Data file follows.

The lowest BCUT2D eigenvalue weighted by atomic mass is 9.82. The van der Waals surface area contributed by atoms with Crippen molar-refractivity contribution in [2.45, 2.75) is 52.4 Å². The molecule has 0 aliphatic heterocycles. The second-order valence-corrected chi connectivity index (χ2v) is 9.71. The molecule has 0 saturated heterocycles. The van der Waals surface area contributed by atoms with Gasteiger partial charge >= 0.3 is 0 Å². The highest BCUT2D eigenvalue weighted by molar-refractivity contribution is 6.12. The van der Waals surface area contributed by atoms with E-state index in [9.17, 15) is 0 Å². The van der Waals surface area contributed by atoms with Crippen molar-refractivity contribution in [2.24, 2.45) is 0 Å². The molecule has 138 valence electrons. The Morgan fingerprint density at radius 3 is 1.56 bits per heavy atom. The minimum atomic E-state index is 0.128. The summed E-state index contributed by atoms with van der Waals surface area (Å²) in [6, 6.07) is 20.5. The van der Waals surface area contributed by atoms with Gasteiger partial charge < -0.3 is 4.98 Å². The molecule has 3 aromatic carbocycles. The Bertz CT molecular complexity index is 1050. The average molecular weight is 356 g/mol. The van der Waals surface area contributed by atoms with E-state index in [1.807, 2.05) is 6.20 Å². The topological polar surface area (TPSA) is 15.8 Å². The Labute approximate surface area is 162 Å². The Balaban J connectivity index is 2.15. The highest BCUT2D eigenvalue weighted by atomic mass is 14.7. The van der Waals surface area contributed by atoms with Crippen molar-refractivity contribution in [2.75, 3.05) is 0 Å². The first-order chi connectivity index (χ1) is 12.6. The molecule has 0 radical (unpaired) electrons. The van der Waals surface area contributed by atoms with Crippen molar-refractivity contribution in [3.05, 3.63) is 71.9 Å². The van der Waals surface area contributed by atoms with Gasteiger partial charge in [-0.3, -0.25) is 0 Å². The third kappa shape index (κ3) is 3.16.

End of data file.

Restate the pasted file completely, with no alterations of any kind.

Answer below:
The lowest BCUT2D eigenvalue weighted by atomic mass is 9.82. The van der Waals surface area contributed by atoms with Crippen molar-refractivity contribution in [2.45, 2.75) is 52.4 Å². The molecule has 0 aliphatic heterocycles. The second-order valence-corrected chi connectivity index (χ2v) is 9.71. The molecule has 0 saturated heterocycles. The van der Waals surface area contributed by atoms with Gasteiger partial charge >= 0.3 is 0 Å². The highest BCUT2D eigenvalue weighted by molar-refractivity contribution is 6.12. The van der Waals surface area contributed by atoms with E-state index in [9.17, 15) is 0 Å². The van der Waals surface area contributed by atoms with Crippen molar-refractivity contribution in [2.24, 2.45) is 0 Å². The molecule has 138 valence electrons. The Morgan fingerprint density at radius 3 is 1.56 bits per heavy atom. The minimum atomic E-state index is 0.128. The summed E-state index contributed by atoms with van der Waals surface area (Å²) in [6, 6.07) is 20.5. The van der Waals surface area contributed by atoms with Gasteiger partial charge < -0.3 is 4.98 Å². The molecule has 3 aromatic carbocycles. The Bertz CT molecular complexity index is 1050. The average molecular weight is 356 g/mol. The van der Waals surface area contributed by atoms with E-state index in [1.807, 2.05) is 6.20 Å². The topological polar surface area (TPSA) is 15.8 Å². The Labute approximate surface area is 162 Å². The Balaban J connectivity index is 2.15. The highest BCUT2D eigenvalue weighted by atomic mass is 14.7. The van der Waals surface area contributed by atoms with Crippen molar-refractivity contribution in [2.75, 3.05) is 0 Å². The first-order chi connectivity index (χ1) is 12.6. The molecule has 0 radical (unpaired) electrons. The van der Waals surface area contributed by atoms with Crippen molar-refractivity contribution in [3.05, 3.63) is 71.9 Å². The van der Waals surface area contributed by atoms with Gasteiger partial charge in [-0.3, -0.25) is 0 Å². The third kappa shape index (κ3) is 3.16.